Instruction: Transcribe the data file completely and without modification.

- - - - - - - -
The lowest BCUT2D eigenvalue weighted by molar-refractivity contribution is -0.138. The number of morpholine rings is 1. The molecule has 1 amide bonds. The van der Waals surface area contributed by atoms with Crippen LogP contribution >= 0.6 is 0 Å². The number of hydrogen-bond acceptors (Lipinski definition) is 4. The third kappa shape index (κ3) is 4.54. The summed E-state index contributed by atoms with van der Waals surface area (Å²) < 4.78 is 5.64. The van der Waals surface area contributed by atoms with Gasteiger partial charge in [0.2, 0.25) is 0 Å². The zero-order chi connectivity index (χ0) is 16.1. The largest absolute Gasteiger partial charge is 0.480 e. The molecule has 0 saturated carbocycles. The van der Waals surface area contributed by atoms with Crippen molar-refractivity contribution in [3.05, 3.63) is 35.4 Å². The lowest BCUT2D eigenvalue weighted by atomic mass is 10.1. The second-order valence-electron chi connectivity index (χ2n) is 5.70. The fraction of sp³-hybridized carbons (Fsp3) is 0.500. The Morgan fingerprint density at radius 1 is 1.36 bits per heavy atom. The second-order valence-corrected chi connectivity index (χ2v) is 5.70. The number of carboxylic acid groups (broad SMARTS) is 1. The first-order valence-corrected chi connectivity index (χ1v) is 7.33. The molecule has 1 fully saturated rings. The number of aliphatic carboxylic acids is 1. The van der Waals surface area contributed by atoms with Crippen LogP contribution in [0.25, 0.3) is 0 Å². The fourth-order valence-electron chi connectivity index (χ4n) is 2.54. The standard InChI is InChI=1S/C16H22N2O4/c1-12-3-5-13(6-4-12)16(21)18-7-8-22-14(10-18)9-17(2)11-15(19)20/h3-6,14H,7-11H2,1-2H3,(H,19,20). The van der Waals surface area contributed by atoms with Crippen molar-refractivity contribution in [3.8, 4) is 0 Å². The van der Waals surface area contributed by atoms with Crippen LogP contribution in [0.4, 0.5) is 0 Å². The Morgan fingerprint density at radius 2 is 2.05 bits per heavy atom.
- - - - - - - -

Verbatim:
The lowest BCUT2D eigenvalue weighted by molar-refractivity contribution is -0.138. The number of morpholine rings is 1. The molecule has 1 amide bonds. The van der Waals surface area contributed by atoms with Crippen LogP contribution >= 0.6 is 0 Å². The number of hydrogen-bond acceptors (Lipinski definition) is 4. The third kappa shape index (κ3) is 4.54. The summed E-state index contributed by atoms with van der Waals surface area (Å²) < 4.78 is 5.64. The van der Waals surface area contributed by atoms with Gasteiger partial charge in [0.2, 0.25) is 0 Å². The zero-order chi connectivity index (χ0) is 16.1. The largest absolute Gasteiger partial charge is 0.480 e. The molecule has 0 saturated carbocycles. The van der Waals surface area contributed by atoms with Crippen molar-refractivity contribution in [3.05, 3.63) is 35.4 Å². The lowest BCUT2D eigenvalue weighted by atomic mass is 10.1. The second-order valence-electron chi connectivity index (χ2n) is 5.70. The fraction of sp³-hybridized carbons (Fsp3) is 0.500. The Morgan fingerprint density at radius 1 is 1.36 bits per heavy atom. The second-order valence-corrected chi connectivity index (χ2v) is 5.70. The number of carboxylic acid groups (broad SMARTS) is 1. The first-order valence-corrected chi connectivity index (χ1v) is 7.33. The molecule has 1 fully saturated rings. The number of aliphatic carboxylic acids is 1. The van der Waals surface area contributed by atoms with Crippen LogP contribution in [0.25, 0.3) is 0 Å². The fourth-order valence-electron chi connectivity index (χ4n) is 2.54. The standard InChI is InChI=1S/C16H22N2O4/c1-12-3-5-13(6-4-12)16(21)18-7-8-22-14(10-18)9-17(2)11-15(19)20/h3-6,14H,7-11H2,1-2H3,(H,19,20). The van der Waals surface area contributed by atoms with Crippen molar-refractivity contribution in [3.8, 4) is 0 Å². The van der Waals surface area contributed by atoms with Crippen LogP contribution in [0.4, 0.5) is 0 Å². The Morgan fingerprint density at radius 2 is 2.05 bits per heavy atom.